For many people, dyeing hair has become a part of everyday life. Demand for hair dye products has been on the rise since the mid to late 20th century. During the pandemic in the first half of 2020, as people were unable to go to the hairdresser's, sales of DIY hair dye products came to an unprecedented level.
Common hair dyes on the market today can be divided into two categories: synthetic hair dyes and natural hair dyes. Natural dyes are obtained by extracting natural pigments from various plants. Consequently, they have long extraction periods, low extraction rates, high extraction costs, and poor dyeing durabilities. Currently, it still has a high price and low market share.
Synthetic hair dyes, on the other hand, usually contains oxidants and pigment precursors. Studies on hair dyes such as those containing p-phenylenediamine, a common pigment precursor, have found that nearly half of the dyes are strong allergens. In an investigation of 46 hair dyes by the European Commissions Scientific Committee on Consumer Products (SCCP), 10 were extreme sensitizers, 13 were strong sensitizers, and 4 were moderate sensitizers. When exposed to nitrogen oxides, the secondary amines in these dyes form nitrosamine derivatives. Studies have shown that hair dyes can leach into capillaries from the hair scalp and cause diseases, such as non-Hodgkin lymphoma and leukemia, among others (Lewis, Mama & Hawkes, 2013).
Therefore, the development of natural hair dye production methods to reduce these drawbacks has become a major market demand. This leads to our aim to synthesize natural, harmless hair dyes with engineered bacteria.
As early as 1993, various bacteria could be engineered to synthesize ancient natural pigments such as indigo. These synthesized pigments were mainly used in the industry (Murdock, Ensley, Serdar & Thalen, 1993). We believe that novel, convenient, harmless, and diverse in color methods to synthesize pigments will bring new changes to the market and introduce huge social and economic benefits.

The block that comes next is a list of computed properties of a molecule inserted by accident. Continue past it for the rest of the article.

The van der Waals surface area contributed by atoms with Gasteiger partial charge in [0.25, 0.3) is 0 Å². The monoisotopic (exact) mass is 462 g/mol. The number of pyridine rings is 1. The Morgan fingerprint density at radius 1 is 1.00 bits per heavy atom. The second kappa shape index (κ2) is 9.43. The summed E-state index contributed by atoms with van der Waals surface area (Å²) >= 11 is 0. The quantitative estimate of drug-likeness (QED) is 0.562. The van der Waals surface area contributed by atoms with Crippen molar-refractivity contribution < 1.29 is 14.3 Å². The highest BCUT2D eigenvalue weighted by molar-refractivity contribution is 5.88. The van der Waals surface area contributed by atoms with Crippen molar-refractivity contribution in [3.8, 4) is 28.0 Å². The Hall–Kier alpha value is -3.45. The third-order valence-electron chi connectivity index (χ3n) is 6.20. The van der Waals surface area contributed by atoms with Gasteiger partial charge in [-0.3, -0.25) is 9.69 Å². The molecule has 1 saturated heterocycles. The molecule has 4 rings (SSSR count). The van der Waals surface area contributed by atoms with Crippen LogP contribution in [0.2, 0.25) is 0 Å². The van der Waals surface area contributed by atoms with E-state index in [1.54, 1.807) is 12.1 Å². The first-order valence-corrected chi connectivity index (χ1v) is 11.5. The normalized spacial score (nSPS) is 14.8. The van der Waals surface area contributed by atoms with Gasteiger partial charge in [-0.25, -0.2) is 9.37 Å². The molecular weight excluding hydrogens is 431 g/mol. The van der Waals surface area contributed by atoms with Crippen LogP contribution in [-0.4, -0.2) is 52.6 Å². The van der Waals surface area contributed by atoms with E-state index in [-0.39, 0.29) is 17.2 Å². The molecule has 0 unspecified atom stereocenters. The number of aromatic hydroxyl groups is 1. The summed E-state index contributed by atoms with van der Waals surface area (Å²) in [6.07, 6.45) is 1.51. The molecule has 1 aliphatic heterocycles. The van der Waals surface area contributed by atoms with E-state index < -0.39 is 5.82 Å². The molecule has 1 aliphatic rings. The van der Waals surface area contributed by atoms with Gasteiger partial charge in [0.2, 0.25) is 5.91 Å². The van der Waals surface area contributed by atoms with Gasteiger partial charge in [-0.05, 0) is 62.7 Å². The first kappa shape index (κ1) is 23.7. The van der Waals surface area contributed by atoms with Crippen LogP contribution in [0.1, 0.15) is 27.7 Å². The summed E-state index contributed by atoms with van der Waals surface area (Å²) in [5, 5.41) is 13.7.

We successfully synthesized melanin, indigo, dopaxanthin, and indoline-betacyanin and dyed hair into black, blue, and red. We used Vibrio natriegens, a faster-growing chassis organism (Tschirhart et al., 2019), to increase the rate of production. V. natriegens could produce melanin faster than E. coli. To prove that this concept works in the real world, we successfully dyed hair with the synthesized pigments.
Synthetic hair dyes in the market utilize the combination of the oxidant, hydrogen peroxide, and pigment precursors (Lewis et al., 2013). We propose using laccase, an oxidase, and natural pigment precursors to replace this method (Jeon et al., 2010). We successfully produced and extracted laccase, performed an activity assay, and acquired positive results. We plan to combine the enzyme with pigment precursors and try dying hair with the novel combination. We will also try to optimize the dyeing protocols and discuss the safety aspects of potential products.
1. Lewis, D., Mama, J., & Hawkes, J. (2013). A Review of Aspects of Oxidative Hair Dye Chemistry with Special Reference to N-Nitrosamine Formation. Materials, 6(2), 517-534. doi: 10.3390/ma6020517
2. Murdock, D., Ensley, B. D., Serdar, C., & Thalen, M. (1993). Construction of metabolic operons catalyzing the de novo biosynthesis of indigo in Escherichia coli. Bio/Technology, 11(3), 381.
3. Tschirhart, T., Shukla, V., Kelly, E., Schultzhaus, Z., NewRingeisen, E., & Erickson, J. et al. (2019). Synthetic Biology Tools for the Fast-Growing Marine Bacterium Vibrio natriegens. ACS Synthetic Biology, 8(9), 2069-2079. doi: 10.1021/acssynbio.9b00176
4. Jeon, J., Kim, E., Murugesan, K., Park, H., Kim, Y., & Kwon, J. et al. (2010). Laccase-catalysed polymeric dye synthesis from plant-derived phenols for potential application in hair dyeing: Enzymatic colourations driven by homo- or hetero-polymer synthesis. Microbial Biotechnology, 3(3), 324-335. doi: 10.1111/j.1751-7915.2009.00153.x